TV writer and screenplay author, Andrew Davies, says: Narrative nowadays is fashionable and so is the word. It has even spread to politics and advertising: “We need a coherent narrative”, as they say.
He says: “I briefly argue that all narrative is adaptation.”
Every time a book is read it is adapted uniquely by the reader.
Indeed, he asks: Is there a such a thing as pure experience?
Andrew Davies offers detailed examples of “inter-textuality” which he kindly translates as nicking things from other people’s work.
He starts with his successful TV series: A Very Particular Practice.
“I was trying to make something unique,” including a unique mix.
This mix included the idea of the campus novel by David Lodge, and typical archetypes from medical dramas, but subverted i.e. the young doc was “emotionally fucked-up”, and not dashing.
The characters all had a “narrative of illness”, he says. Bob Buzzard, “my favourite character to write, a Thatcherite who saw the human body as a messy, inferior version of a machine,” says Andrew Davies. “He just hated people.”
He showed a clip from the TV show, A Very Peculiar Practice.
And then to Davies’ adaptation of Pride and Prejudice.
His producer and he decided Jane Austen’s novel was to do with “sex and money”.
“It’s the ‘selfish gene’ inside Darcy’s breeches…” that is driving the plot, he says. Wanting to stress the body not the mind, he devised scenes where people had had a bath etc.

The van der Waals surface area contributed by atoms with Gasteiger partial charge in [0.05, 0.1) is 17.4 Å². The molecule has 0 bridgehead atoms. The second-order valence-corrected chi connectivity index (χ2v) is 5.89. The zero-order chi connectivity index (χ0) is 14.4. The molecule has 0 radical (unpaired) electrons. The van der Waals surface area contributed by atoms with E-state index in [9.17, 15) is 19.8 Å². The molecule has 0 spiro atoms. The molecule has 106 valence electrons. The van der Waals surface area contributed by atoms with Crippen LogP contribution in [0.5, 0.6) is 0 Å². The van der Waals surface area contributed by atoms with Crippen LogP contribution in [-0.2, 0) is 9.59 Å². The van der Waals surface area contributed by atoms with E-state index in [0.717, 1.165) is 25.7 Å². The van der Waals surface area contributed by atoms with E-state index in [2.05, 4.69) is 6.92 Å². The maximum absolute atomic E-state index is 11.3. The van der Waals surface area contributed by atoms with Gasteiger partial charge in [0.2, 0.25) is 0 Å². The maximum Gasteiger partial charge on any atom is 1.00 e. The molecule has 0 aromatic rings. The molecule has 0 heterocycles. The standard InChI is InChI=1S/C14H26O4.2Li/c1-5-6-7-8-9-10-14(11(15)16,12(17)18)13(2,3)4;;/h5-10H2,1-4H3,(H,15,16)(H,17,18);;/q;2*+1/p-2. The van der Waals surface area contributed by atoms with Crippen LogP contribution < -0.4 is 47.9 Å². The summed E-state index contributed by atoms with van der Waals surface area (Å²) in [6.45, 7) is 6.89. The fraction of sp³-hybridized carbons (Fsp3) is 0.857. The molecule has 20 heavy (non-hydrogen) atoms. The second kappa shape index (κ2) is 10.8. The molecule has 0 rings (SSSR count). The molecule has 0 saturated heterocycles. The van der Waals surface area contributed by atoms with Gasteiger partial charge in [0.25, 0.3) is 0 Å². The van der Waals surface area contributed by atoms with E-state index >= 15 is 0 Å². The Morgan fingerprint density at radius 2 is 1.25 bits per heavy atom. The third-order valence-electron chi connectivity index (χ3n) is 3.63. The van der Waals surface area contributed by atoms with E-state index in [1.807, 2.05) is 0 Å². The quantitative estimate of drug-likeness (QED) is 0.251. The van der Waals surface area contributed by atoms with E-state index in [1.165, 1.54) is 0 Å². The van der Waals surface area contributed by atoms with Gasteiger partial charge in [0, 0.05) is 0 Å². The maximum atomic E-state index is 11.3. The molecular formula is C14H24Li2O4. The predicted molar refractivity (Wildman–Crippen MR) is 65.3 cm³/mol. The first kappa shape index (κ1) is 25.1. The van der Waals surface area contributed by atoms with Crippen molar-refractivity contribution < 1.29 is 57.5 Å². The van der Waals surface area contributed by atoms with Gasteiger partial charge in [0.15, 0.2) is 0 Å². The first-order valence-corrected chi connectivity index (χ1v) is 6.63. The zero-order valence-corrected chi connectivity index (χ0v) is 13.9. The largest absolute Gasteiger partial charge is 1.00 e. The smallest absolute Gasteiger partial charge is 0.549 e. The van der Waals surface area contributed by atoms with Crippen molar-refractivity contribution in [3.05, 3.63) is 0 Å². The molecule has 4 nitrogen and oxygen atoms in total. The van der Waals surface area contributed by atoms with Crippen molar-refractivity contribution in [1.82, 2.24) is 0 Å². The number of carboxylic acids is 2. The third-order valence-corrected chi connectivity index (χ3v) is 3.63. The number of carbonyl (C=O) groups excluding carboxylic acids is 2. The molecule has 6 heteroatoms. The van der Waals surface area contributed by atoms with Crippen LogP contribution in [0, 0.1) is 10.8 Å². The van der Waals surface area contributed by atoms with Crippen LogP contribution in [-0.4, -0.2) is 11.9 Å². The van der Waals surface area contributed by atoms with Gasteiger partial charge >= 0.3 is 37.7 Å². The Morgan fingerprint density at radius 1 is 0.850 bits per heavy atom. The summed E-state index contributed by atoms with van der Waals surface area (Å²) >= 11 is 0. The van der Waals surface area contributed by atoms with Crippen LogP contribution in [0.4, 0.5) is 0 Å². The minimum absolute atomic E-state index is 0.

Not to mention, of course, the famous scene of Darcy unbuttoning his shirt ready for a dip. (But hey, he swum clothed as the clip reminds us.)
Davies said he never conceived it as a sexy scene but rather to emphasise Darcy’s physicality and relief being back in his country pad after the artificiality of town. He wanted Colin Firth stark naked but the actor objected.
(Actor would not have got away with this if he’d been actress. Ed).
Andrew Davies’ tip: take something that has already worked, such as Shakespeare, grabbing the bits you like and recasting it as modern drama.
Especially suited for those who find inventing from scratch does not come easily, he says.
“Don’t be ashamed because ‘they’ all did it too.” Including, of course, Shakespeare.
As Davies did with his Othello, recasting him as the UK’s first black police commissioner. Davies also wanted to give Iago clearer and different motivations. So Davies recast his Iago (Jago) as superior in rank to Othello, who never saw himself as racist until Othello was promoted above him…
The Chatterly Affair was about the obscenity trial surrounding DH Lawrence’s book. Davies laughs when he tells of the praise he got from the producer for his idea of two on the jury having an affair, echoing Lawrence’s novel.
Questions from the floor reveal: Davies says he does very little research before writing and checks his facts later – “some writers get bogged down in research.”
“Just clicking with someone powerful in the business,” says Davies is what led to success. Before that, he kept getting “discovered then dropped and forgotten about for five years”.
Davies: “Always try to have something out there before something comes thudding back.”
How do you sift through huge amount of material such Vanity Fair? someone asked from the audience. He boiled down the story to bad girl, good girl, and made sure every scene related to that theme.
Another tip: ensure the resolution is in the hand of the protagonist, he says quoting screenwriter, Robert McKee.
Davies’ new adaptation, South Riding, is set in Yorkshire in the 1930s – a time of recession and poverty, in which he is trying to make “exquisite links” with the present.
He was going to do “another huge Trollope” but BBC has changed its mind, although “they will change it again,” he reckons.
The hardest bit about writing, he says, is the first page, and the usual self-doubt: “I can’t do this.”
Someone else asks for tips for getting noticed.
Davies: “Just write wonderful things.”
As his agent would often tell him:
“Talent always wins through in the end.”